12 of us gathered on the 4th floor of the Riverside offices, which, whilst we missed some facilities, gave us good space and light for this workshop.
Adebanji told us the bulk of his work is the urban landscape and the principles he works to apply whatever media – he demonstrated in acrylics, but we had oil painters and watercolourists attending. Adebanji had brought a selection of photos he had taken from which to work, most from the top of a bus giving an interesting perspective. His advice is to stalk a great light – use early morning or late afternoon to get the most interesting light and shadows. Aim at an interesting abstract plan to give a centre of interest. Remember, shadows are never black. If the light is warm then shadows are cool and vice-versa so always try and mix your dark colours including some colour in them.
Adebanji then did a very quick demo to show how to work with just dark, mid and light tones, and by squinting at the photo you end up with a very interesting abstract design. Do the darks first, then the mid (grey in this instance) and finally the light (white). Keep ‘Notan’ in mind: this Japanese word means light/darkness and in paintings, a Notan drawing is the underlying dark/light structure and the harmony from the arrangement of these two elements. However, it is important to remember not to have equal amounts of tone and light ie have more dark & mid-tones than light or more light than dark/mid-tones.
Adebanji grids up his photographic images to transfer to board. He tends to work to the ratio of 4:3 and had asked us to bring along 12″ x 16″ supports. These you can easily grid up with vertical, horizontal and diagonal lines and this enables you to plot the drawing onto the board. Take time to draw and get it correct. He tends to draw on a coloured ground with ‘Zig’ brush pens, which come in a range of colours – much quicker than using a brush and thin oil or acrylic. Plus, if you practise sketching every day, this will make transferring to the board so much easier. (When sketching, don’t go for perfection, go for habit).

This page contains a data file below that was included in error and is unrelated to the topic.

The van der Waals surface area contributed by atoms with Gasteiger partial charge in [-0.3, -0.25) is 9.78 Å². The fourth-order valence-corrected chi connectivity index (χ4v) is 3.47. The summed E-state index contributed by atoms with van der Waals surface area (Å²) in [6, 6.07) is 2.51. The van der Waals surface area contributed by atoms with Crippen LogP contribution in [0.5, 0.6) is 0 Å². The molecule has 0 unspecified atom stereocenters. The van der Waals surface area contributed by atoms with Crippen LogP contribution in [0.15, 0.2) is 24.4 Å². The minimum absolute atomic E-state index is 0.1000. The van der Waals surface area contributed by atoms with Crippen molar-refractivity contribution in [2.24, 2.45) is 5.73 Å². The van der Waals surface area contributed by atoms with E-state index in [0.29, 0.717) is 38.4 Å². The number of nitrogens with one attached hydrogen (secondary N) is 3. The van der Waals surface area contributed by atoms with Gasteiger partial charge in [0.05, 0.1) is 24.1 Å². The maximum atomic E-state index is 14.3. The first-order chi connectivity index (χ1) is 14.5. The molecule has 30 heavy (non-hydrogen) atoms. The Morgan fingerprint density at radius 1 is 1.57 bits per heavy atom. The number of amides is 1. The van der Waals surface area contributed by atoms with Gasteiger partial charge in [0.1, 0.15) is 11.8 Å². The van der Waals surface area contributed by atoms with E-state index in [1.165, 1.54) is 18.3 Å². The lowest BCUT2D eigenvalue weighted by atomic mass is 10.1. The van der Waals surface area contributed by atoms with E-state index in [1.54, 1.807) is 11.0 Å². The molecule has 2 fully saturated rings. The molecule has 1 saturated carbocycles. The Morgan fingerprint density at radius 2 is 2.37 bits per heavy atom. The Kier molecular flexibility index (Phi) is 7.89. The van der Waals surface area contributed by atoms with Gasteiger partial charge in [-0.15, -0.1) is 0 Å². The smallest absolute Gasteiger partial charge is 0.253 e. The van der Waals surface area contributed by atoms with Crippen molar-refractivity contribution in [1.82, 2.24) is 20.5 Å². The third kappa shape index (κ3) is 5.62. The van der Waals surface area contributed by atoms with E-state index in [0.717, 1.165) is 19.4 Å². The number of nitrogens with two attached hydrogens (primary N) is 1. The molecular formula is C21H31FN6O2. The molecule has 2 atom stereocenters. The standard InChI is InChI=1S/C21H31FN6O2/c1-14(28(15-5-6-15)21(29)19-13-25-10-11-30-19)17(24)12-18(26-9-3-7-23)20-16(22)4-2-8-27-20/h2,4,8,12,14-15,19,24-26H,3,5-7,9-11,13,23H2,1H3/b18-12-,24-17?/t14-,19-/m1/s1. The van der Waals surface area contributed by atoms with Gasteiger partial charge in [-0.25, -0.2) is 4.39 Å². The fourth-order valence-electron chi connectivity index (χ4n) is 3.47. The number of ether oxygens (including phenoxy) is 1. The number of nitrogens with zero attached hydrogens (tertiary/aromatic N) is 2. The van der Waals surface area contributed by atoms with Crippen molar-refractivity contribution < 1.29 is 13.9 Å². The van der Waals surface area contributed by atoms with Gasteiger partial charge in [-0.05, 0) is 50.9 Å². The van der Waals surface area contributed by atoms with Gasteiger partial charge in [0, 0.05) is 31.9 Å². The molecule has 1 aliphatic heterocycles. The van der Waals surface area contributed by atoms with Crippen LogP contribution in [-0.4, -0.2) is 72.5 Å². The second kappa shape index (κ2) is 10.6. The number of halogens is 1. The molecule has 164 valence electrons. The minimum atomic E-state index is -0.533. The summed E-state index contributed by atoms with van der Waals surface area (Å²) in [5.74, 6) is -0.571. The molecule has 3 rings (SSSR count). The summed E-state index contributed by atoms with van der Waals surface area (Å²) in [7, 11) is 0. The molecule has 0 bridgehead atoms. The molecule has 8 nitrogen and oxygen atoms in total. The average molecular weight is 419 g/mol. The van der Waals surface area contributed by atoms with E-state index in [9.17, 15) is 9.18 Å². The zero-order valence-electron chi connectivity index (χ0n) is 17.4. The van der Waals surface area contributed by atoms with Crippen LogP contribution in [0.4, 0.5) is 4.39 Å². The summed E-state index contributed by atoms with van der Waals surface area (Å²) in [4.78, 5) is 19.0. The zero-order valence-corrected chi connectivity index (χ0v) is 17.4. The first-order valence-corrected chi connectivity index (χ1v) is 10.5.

The other important thing when transferring and painting is go for shapes rather than thinking ‘sign’, ‘tree’ etc as it is inhibiting to think of items in this way. For this demonstration, he was working ‘outside in’ which means blocking in the big shapes and then adding the detail. His advice for painting the picture, once you have transferred the image is:
1. Always start with the sky and really look at the change of colour – on a sunny day it has very little blue in the distance and then gradually changes as it become closer/over the top of you.
2. Tackle the ground next, and do the shadows first. Remember to mix colours into the shadow and use thinner paint – shadows are not solid things. Vary your strokes depending on what you are painting.
3. Then, in this instance, tackle the trees and the one in the distance first using a mid-tone green such as a viridian/yellow ochre mix, adding a warmer yellow for lighter tones. Use very quick dabs of paint to keep the leaves ‘alive’ and to prevent a solid edge. For dark tones, add alizarin red to the green.
Only at the end do you add the figures, hi-lights and other details. With figures, it is much better that the head is small and too small is better than too big. Without overworking/overdoing the painting you can get something of great interest.
Another useful thing to know, when doing reflections on a wet pavement, say, is that objects that are lighter have a darker reflection, and objects which are dark have a lighter reflection eg a black lamp post will have a slightly lighter reflection in the wet.
After this comprehensive demo, we all set to work, trying to remember all of Adebanji’s guidelines and advice and, as usual, he went around us all helping and advising each of us how to develop our work. At times you could have heard a pin drop with the concentration! We finished with a quick get-together at the end to get feedback from Adebanji, which is always very positive and encouraging so we are already looking forward to his next workshop.
Left: Jacqueline Dilman Faure; Right: Briony Watson
Jacqueline D-F Ann Colson Patricia Walters Gordon Ferdinand Tony Herbert Rosalyne Ferdinand
Patricia Watson Philippa Seebohm Guest Irene Smythe David Manassian Rene Sandberg
A satisfied group at the end of the day!!!